When to Increase Prices?

Convincing the sales team that the increase in the price of the product is necessary, and that they are able to convey the message to customers correctly, is essential when it comes to increasing prices when production costs rise.

Friday, November 22, 2019

Ariel Banos, specialist in price management and founder of Fijaciondeprecios.com, explains five strategies to increase product prices successfully, maintaining profitability and ensuring the viability of the company in the face of rising costs.

Detail of the five strategies:

1. Internal conviction: If we are not fully convinced, we will not be able to convince anyone. We must be convinced that price adjustment is necessary, not an option. The goal is not to make more money, but to preserve our profitability despite changes in costs. Communicate this message clearly to your entire sales team.

2. Focus on our differential: Knowing the position we have within the client is vital to understanding our negotiating power. Here it is convenient to review three key aspects that condition our negotiating capacity:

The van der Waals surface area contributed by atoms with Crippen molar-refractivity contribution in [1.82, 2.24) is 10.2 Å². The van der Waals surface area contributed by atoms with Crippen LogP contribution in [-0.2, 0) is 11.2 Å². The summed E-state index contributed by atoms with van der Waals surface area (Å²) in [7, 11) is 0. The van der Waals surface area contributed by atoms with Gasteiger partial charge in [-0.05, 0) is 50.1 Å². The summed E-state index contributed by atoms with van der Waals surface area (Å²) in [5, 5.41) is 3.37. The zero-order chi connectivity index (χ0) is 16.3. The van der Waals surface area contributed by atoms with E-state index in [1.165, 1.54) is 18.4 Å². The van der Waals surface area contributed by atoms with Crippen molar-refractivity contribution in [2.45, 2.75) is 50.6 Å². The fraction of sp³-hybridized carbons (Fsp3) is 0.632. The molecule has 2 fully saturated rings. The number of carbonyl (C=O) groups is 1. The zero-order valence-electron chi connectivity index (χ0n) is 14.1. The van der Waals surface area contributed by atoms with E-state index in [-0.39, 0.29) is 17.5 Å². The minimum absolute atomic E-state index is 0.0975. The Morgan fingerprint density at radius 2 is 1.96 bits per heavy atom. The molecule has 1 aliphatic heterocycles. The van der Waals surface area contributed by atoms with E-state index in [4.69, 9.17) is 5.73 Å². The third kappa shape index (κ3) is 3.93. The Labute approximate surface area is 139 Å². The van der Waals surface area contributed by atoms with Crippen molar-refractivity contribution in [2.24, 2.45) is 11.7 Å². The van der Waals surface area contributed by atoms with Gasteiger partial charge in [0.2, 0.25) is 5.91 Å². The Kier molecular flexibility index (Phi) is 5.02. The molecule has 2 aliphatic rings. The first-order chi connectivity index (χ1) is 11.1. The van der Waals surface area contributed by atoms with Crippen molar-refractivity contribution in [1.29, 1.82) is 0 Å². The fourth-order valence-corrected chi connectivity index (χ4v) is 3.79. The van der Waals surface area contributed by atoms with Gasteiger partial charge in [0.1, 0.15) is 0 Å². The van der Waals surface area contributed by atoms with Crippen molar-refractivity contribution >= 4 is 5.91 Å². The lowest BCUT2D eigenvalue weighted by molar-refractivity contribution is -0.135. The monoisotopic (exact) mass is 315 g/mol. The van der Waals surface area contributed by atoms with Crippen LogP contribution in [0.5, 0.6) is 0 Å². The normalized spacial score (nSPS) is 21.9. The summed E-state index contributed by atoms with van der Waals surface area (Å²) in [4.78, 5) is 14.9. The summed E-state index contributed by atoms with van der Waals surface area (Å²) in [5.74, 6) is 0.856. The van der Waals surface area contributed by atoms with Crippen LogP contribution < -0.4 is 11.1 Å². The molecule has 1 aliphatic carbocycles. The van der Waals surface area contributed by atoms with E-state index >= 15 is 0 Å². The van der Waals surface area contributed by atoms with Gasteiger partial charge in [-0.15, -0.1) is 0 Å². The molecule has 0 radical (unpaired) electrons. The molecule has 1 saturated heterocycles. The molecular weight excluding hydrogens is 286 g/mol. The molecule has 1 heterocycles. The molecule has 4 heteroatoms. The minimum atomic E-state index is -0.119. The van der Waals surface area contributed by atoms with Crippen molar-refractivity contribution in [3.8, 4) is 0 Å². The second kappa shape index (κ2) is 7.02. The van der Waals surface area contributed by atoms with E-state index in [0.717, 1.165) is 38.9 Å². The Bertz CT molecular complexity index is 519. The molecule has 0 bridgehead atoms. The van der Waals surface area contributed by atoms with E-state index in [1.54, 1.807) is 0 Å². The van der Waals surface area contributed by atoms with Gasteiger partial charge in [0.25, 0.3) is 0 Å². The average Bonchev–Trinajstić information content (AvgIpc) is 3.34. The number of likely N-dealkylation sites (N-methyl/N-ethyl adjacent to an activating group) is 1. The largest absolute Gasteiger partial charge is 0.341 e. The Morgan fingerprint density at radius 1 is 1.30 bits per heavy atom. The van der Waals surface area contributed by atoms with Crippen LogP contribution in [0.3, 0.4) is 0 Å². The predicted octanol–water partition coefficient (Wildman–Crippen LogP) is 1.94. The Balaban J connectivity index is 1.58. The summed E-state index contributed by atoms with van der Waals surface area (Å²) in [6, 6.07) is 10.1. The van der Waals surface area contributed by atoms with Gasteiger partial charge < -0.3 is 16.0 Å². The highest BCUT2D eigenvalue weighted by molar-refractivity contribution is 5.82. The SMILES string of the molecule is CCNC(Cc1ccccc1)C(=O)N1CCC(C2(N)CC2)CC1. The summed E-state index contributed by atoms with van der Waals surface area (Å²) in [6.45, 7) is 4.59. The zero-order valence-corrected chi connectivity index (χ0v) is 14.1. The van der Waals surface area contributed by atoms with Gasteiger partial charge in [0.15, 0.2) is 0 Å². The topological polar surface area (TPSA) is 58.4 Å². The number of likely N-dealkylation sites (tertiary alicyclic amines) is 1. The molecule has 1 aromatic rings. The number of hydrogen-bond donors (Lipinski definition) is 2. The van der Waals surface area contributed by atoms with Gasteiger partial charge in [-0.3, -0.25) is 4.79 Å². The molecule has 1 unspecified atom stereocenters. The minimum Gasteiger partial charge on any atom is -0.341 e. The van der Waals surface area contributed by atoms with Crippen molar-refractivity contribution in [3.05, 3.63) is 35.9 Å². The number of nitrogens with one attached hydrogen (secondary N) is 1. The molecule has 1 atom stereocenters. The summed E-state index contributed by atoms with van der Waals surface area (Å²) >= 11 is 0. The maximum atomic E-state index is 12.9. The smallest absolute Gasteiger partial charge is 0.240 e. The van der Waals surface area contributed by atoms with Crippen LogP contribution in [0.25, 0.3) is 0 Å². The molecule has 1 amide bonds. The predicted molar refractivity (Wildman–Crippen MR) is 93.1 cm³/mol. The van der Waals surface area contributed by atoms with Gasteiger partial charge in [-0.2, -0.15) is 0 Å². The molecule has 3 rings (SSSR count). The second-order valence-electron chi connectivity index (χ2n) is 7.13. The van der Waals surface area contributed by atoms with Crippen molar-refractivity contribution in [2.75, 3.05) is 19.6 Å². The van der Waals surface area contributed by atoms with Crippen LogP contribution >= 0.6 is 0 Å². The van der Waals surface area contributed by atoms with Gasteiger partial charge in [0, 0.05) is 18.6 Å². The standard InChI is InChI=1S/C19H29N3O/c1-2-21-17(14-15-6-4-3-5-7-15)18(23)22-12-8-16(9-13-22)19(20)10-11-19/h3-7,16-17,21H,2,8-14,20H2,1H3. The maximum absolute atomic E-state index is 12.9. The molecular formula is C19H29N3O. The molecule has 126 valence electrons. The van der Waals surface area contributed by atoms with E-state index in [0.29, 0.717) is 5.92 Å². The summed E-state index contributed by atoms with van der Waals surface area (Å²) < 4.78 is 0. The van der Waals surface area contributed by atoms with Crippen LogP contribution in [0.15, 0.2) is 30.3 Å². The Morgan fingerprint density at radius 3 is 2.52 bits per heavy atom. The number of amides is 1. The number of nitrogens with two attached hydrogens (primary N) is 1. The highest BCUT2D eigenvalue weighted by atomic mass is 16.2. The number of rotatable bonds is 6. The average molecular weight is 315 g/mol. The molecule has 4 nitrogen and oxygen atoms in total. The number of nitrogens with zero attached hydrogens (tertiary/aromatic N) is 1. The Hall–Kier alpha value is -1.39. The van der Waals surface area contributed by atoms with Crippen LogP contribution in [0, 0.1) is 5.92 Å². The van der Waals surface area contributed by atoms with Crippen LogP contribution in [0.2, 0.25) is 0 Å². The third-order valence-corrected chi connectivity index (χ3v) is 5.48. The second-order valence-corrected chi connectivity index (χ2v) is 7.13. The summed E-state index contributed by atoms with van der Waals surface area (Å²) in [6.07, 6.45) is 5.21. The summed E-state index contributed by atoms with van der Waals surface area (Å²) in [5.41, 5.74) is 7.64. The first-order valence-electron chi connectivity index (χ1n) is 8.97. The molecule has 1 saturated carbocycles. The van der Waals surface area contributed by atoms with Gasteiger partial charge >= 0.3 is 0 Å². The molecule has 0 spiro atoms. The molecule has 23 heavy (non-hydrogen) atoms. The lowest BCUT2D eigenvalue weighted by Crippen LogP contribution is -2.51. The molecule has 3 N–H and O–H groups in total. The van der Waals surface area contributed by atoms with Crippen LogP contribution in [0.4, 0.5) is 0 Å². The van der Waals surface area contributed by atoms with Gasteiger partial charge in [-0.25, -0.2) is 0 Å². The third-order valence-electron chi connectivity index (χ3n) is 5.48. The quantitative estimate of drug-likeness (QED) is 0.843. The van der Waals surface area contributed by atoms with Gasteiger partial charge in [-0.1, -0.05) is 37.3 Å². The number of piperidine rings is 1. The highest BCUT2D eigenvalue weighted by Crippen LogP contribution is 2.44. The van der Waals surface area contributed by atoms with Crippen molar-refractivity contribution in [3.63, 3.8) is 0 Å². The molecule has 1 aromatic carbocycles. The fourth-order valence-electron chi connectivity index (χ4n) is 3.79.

Impact of our product/service on the client's cost structure
The differentials of our proposal
Feasibility of replacement and current options in the market

3. External Conviction: All communication to the customer must focus on convincing them that continuity of supply, with the usual levels of quality and service, depends on the acceptance of this price increase.

4. Neutral evidence: A fundamental aspect of implementing a successful price adjustment will be achieving customer credibility. There should be no doubt that it is based on strict cost reasons, and it is not an increase in supplier margins.

5. Having a B plan: There should always be an alternative proposal, if customer resistance makes the increase unacceptable, or a lower percentage is accepted, or in longer terms. In such situations, the company should offer alternative proposals to the client, which involve keeping prices unchanged (or with a minor adjustment) but resigning some attributes or services included in the original proposal.

See full article at Fijaciondeprecios.com (In Spanish).

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